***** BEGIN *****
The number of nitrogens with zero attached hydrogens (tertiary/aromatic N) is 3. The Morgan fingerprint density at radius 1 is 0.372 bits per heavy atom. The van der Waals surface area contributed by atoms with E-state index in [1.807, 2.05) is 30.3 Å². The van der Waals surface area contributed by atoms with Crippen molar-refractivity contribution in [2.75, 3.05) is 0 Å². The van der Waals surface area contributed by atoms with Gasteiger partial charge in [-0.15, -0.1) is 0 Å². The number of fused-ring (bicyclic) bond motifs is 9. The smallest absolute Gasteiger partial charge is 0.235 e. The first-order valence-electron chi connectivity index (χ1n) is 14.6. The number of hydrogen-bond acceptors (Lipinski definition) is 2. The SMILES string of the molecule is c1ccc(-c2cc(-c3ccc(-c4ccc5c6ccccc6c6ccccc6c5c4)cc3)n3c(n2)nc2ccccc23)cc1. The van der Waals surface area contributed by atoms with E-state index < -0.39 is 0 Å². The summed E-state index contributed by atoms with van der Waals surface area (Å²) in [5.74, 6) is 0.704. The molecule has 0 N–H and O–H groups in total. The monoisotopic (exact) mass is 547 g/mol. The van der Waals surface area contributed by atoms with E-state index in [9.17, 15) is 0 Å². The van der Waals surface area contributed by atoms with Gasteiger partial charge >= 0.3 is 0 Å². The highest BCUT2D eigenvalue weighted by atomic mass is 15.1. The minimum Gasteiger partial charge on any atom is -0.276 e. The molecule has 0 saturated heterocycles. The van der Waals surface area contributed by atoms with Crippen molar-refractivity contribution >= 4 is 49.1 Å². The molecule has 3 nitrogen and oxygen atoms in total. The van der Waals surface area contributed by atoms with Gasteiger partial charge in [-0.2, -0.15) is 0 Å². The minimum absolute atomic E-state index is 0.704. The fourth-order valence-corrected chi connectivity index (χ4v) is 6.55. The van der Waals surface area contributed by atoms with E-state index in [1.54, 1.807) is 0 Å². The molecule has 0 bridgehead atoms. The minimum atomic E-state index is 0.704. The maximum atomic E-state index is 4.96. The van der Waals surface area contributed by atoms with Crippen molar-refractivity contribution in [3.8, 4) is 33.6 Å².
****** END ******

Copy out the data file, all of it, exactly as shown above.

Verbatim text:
The number of nitrogens with zero attached hydrogens (tertiary/aromatic N) is 3. The Morgan fingerprint density at radius 1 is 0.372 bits per heavy atom. The van der Waals surface area contributed by atoms with E-state index in [1.807, 2.05) is 30.3 Å². The van der Waals surface area contributed by atoms with Crippen molar-refractivity contribution in [2.75, 3.05) is 0 Å². The van der Waals surface area contributed by atoms with Gasteiger partial charge in [-0.15, -0.1) is 0 Å². The number of fused-ring (bicyclic) bond motifs is 9. The smallest absolute Gasteiger partial charge is 0.235 e. The first-order valence-electron chi connectivity index (χ1n) is 14.6. The number of hydrogen-bond acceptors (Lipinski definition) is 2. The SMILES string of the molecule is c1ccc(-c2cc(-c3ccc(-c4ccc5c6ccccc6c6ccccc6c5c4)cc3)n3c(n2)nc2ccccc23)cc1. The van der Waals surface area contributed by atoms with E-state index < -0.39 is 0 Å². The summed E-state index contributed by atoms with van der Waals surface area (Å²) in [5.74, 6) is 0.704. The molecule has 0 N–H and O–H groups in total. The monoisotopic (exact) mass is 547 g/mol. The van der Waals surface area contributed by atoms with E-state index in [9.17, 15) is 0 Å². The van der Waals surface area contributed by atoms with Gasteiger partial charge >= 0.3 is 0 Å². The highest BCUT2D eigenvalue weighted by atomic mass is 15.1. The minimum Gasteiger partial charge on any atom is -0.276 e. The molecule has 0 saturated heterocycles. The van der Waals surface area contributed by atoms with Crippen molar-refractivity contribution >= 4 is 49.1 Å². The molecule has 3 nitrogen and oxygen atoms in total. The van der Waals surface area contributed by atoms with Gasteiger partial charge in [-0.2, -0.15) is 0 Å². The minimum absolute atomic E-state index is 0.704. The fourth-order valence-corrected chi connectivity index (χ4v) is 6.55. The van der Waals surface area contributed by atoms with E-state index in [1.54, 1.807) is 0 Å². The molecule has 0 bridgehead atoms. The minimum atomic E-state index is 0.704. The maximum atomic E-state index is 4.96. The van der Waals surface area contributed by atoms with Crippen molar-refractivity contribution in [3.8, 4) is 33.6 Å².